Mike Daisy on Steve Jobs and China on Q&A Cspan – Transcribed.

 

Like China is where you know?  It’s like the Wild West and I suppose many, many uhm businessmen who make a living going back and forth between Hong Kong and mainland China.

 

They make their fortunes there ah talking about it like it feels like the Wild West that fortunes can be won in this, this grand expanse.

 

What isn’t talked about you know?  In the positive view or in the easy view, is the fact that it’s a Fascist country run by thugs.  No one wants to talk about that part, but it’s true.

 

 

Brian Lamb:  A big surprise to me was it was a Taiwanese company.

 

 

Mike Daisey:  Yeah.

 

 

Brian Lamb:  $60 billion dollar a year Taiwanese company in mainland China

 

 

Mike Daisey:  Oh yes, yes and I think that’s part of the conditions that are in placed at the factories.   The relationship between the Taiwanese and the mainland Chinese you know?

 

Is ah, it’s not good this to say the least. It’s the fact that the company comes from Taiwan.

 

I think it makes it easier for the people running the company, and people and supervisor positions to uhm, treat the workers as sub-human.

 

I think it makes it easier for them to work them that way.

 

 

Brian Lamb:  Why, do you use Apple products yourself?

 

 

Mike Daisey:  I do, I do.  One of the reasons I did the show.  One of the central reasons is that I ah, I have been an Apple user my entire life.

 

They’ve defined my entire life with technology.  I love Apple products.

 

 

Brian Lamb:  So you went to the Foxconn factory that has how many employees?

 

 

Mike Daisey:  430,000.

 

 

Brian Lamb:  How many buildings there?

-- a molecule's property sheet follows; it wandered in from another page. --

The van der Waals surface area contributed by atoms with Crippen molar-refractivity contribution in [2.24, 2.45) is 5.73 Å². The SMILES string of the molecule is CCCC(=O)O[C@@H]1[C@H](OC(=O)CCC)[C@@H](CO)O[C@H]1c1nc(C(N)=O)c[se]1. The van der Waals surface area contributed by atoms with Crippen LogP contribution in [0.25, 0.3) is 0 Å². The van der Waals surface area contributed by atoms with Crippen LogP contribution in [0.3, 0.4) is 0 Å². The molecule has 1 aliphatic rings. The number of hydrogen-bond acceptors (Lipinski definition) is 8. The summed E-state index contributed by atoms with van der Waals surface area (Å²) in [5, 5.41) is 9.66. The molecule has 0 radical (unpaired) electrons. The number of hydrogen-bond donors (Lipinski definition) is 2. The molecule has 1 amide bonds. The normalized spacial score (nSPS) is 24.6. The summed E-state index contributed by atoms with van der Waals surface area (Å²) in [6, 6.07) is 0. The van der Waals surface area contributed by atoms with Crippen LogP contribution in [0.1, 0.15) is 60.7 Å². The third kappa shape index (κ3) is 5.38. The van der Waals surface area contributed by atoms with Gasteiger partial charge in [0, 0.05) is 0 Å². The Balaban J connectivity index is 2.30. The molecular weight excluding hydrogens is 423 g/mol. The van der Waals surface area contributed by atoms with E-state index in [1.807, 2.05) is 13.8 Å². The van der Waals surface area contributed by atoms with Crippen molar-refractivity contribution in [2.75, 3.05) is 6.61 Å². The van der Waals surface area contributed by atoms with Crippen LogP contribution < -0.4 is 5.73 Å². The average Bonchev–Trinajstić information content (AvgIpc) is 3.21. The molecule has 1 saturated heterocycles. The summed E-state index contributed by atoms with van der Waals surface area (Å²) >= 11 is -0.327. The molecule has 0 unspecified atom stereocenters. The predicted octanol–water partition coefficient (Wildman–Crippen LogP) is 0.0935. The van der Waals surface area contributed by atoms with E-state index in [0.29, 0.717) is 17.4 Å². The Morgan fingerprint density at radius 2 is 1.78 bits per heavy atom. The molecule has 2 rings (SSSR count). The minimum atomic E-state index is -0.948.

Mike Daisey:  I don’t even know but they stretch to the horizon.  Like when you try to drive around the factory uhm, it’s so large that it’s like trying to circumnavigate or circumambulate a city. It’s, it’s huge.

 

 

Brian Lamb:  And then, what did you do once you got there?

 

 

Mike Daisey:  I uhm did the uhm, the thing that I told all these journalists I was going to do.  Who they really were clear that it’s the stupidest thing they ever heard.

 

I went to the main gate and I stood there with my translator, and then I just talked to anybody who wanted to talk to me who came out of the gates, just the workers.

 

 

Brian Lamb:  How many talked to you?

 

 

Mike Daisey:  Hundreds. I talked to hundreds of workers.

 

 

Brian Lamb:  How long were you there?

 

 

Mike Daisey:  Uhm I was there for hours, hours and hours, and I went back multiple times, and ah each time I spoke with hundreds of workers.

 

Brian Lamb:  How did you capture what they said?  You write it down or did you record it?

 

 

Mike Daisey:  No I captured it with my hearing, in my mind.  I’m a monologist. This is my job.

 

 

Brian Lamb:  And what did you began to hear from them?

 

Mike Daisey:  Well, you know it’s really fascinating the patterns uhm.  We talked a lot about the things that you’d expect.

 

You know where in China they came from. How ah how long have they been working at Foxconn.  What they do in the factory.

 

Heard a lot about the minutia of what it’s like to work in the factory and then you know?   Stories start to come out from people, you know?

 

I mean I was critically struck and I think this is a very ah, this is a surprise to me.  I didn’t, I didn’t know how things worked on the ground that uhm, I would ask them what seems to be innocuous question.

 

Which was uhm, if you can change anything at Foxconn what would you change?

 

And people would react as though a bee has flown into their faces.  They would go argh, argh and they would say something to my translator.

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